[TODAY]Passion can’t reverse historyThe early fall weather was balmy. Trees were still covered with green leaves. Red roses, purple chrysanthemums and pink petunias were in full bloom. The coastal port at the end of the city was quiet as if it were a lunch break, and the sky over the island of Wolmi ― which must have been full of smoke from bombs and cannons on that long ago day ― had white clouds floating across it.
One day before the 55th anniversary of the Incheon Landing, the statue of General Douglas MacArthur was surrounded with an atmosphere of peace and coziness and the laughter of strolling tourists.
General MacArthur was standing there confidently, holding binoculars in his right hand, watching the port and Wolmi Island across the park. It seemed like he was saying: “How silly are the people that want to get me down from here? The whole world knows that the North Korean People’s Army invaded South Korea and took over 90 percent of South Korea’s territory instantly. And it is a historical fact that my successful Incheon landing reversed the situation in the war and pushed the North Korean People’s Army back to the North. It is absurd that they try to change all that with anti-U.S. sentiment and nationalistic passion.”
If there were no Incheon landing, it would have been only a matter of time before the North Korean People’s Army broke through the front line along the Nakdong River, pushing the South Korean Army all the way to Busan and unifying Korea under communist rule.
I guess that anti-U.S. and nationalist forces here regret that the chance of unification under communism was ruined by the U.S. intervention in the war. If the United States and UN soldiers had not defended the freedom and democracy of South Korea back then, where would they be and what slogans would they be shouting ―those who attack General MacArthur’s statue shouting that the U.S. general was a warmonger and the chieftain of occupation forces?
Even if there were no post-mortem wishes of the anti-U.S. and nationalist forces, there was actually a high chance that the Incheon landing would not have been carried out, or would have ended in failure even after the decision was made. Chinese leader Mao Tse-tung had a strong hunch that the United States would launch a large-scale landing along the west coast near Incheon and had warned Kim Il Sung to be prepared for that event. However, Kim Il Sung, who depended on the Soviet Union for military armaments and advice on war operations, did not listen to Chairman Mao’s advice. The Soviet military advisors thought that landing along the Incheon shores was not even possible.
The Joint Chiefs of Staff of the United States were also against the Incheon landing at first. Their reason was that the difference in high and low tides was too great and the LST, or landing ship tank, could not take the troops to shore because the depth of the water at low tide was less than 50 meters.
However, General MacArthur persuaded the military leaders at the Joint Chiefs of Staff that there was a chance of victory because North Korean strategists would think in the same way. During the Second Punic War (218~201 BC), Hannibal of Carthage marched across the dangerous Pyrenees and the high peaks of the Alps in a severely cold winter to surprise the Roman army and won a lasting victory in the history of wars. This was possible by taking advantage of the Romans’ generally accepted idea that such a strategy would not be possible.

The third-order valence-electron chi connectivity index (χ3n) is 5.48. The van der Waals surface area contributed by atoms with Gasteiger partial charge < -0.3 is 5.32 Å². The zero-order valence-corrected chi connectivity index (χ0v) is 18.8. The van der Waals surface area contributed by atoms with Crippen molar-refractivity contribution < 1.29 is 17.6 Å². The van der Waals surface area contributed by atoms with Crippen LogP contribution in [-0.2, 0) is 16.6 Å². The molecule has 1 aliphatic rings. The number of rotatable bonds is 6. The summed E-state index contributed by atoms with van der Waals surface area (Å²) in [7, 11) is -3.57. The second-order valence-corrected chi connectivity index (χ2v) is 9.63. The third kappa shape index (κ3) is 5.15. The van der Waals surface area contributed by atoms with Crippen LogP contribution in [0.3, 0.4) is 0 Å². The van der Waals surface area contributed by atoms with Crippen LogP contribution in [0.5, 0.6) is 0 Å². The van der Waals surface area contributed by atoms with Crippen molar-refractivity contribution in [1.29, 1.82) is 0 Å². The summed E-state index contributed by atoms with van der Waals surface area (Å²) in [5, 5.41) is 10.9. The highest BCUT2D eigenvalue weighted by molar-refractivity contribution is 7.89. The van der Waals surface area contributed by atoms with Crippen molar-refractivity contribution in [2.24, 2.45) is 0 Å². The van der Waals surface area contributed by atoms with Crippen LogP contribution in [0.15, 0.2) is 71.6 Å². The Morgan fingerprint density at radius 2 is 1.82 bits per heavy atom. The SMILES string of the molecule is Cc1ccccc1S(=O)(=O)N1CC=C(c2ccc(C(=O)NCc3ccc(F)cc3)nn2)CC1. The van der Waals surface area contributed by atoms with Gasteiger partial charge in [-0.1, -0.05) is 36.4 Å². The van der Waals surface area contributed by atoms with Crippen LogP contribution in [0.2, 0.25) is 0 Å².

There appear to be two reasons why the anti-U.S. and nationalist forces are gnashing their teeth at and attempting to harm General MacArthur’s legacy. The first is because he advised the United States government that they should participate in the Korean War after inspecting the front line near Suwon on June 29, 1950. The other reason is that after the intervention of Chinese troops in the war, General MacArthur insisted on the use of nuclear bombs on the Korean Peninsula and thus could have “almost” caused a massacre of the Korean people.
It seems that the anti-U.S. and nationalist forces that favor North Korea think that the chance of “unification” under communist rule was frustrated by General MacArthur. It seems, however, that they are unable to see the fact that the free democratic system of South Korea was on the brink of collapse and it was defended by the general’s military leadership. Those people who now live in a free democracy and enjoy the precious fruits of a free democratic system, such as materialistic wealth and freedom, are vigorously criticizing the people who defended that very freedom and democracy for us at a time when we did not have the least form of self-defense, calling them warmongers and murderers who gave orders to kill civilians at Nogeun-ri. Some politicians also make political remarks in tune with that rhythm. I can only say that I am totally embarrassed by this.
We are no longer in the urgent situation that we were in 55 years ago. It is an anti-historic and anti-intellectual distortion of history to attack the U.S. involvement in the Korean War and General MacArthur’s Incheon landing as obstacles to unification, now that we can tell the United States whatever we want to and smile at North Korea at any time. It is like taking a picture of a girl at the beach in a bikini then holding it up high in the streets of Jong-no, claiming that she has offended the customs of our society.
Have any of the countries that were trampled on by conquerors like Alexander the Great, Ghenghis Khan or Napoleon tried to erase their history in a similar fashion?
Historic monuments like the statue of General MacArthur are the assets we have the responsibility to hand down to our descendants.
* The writer is an adviser and senior columnist of the JoongAng Ilbo.
by Kim Young-hie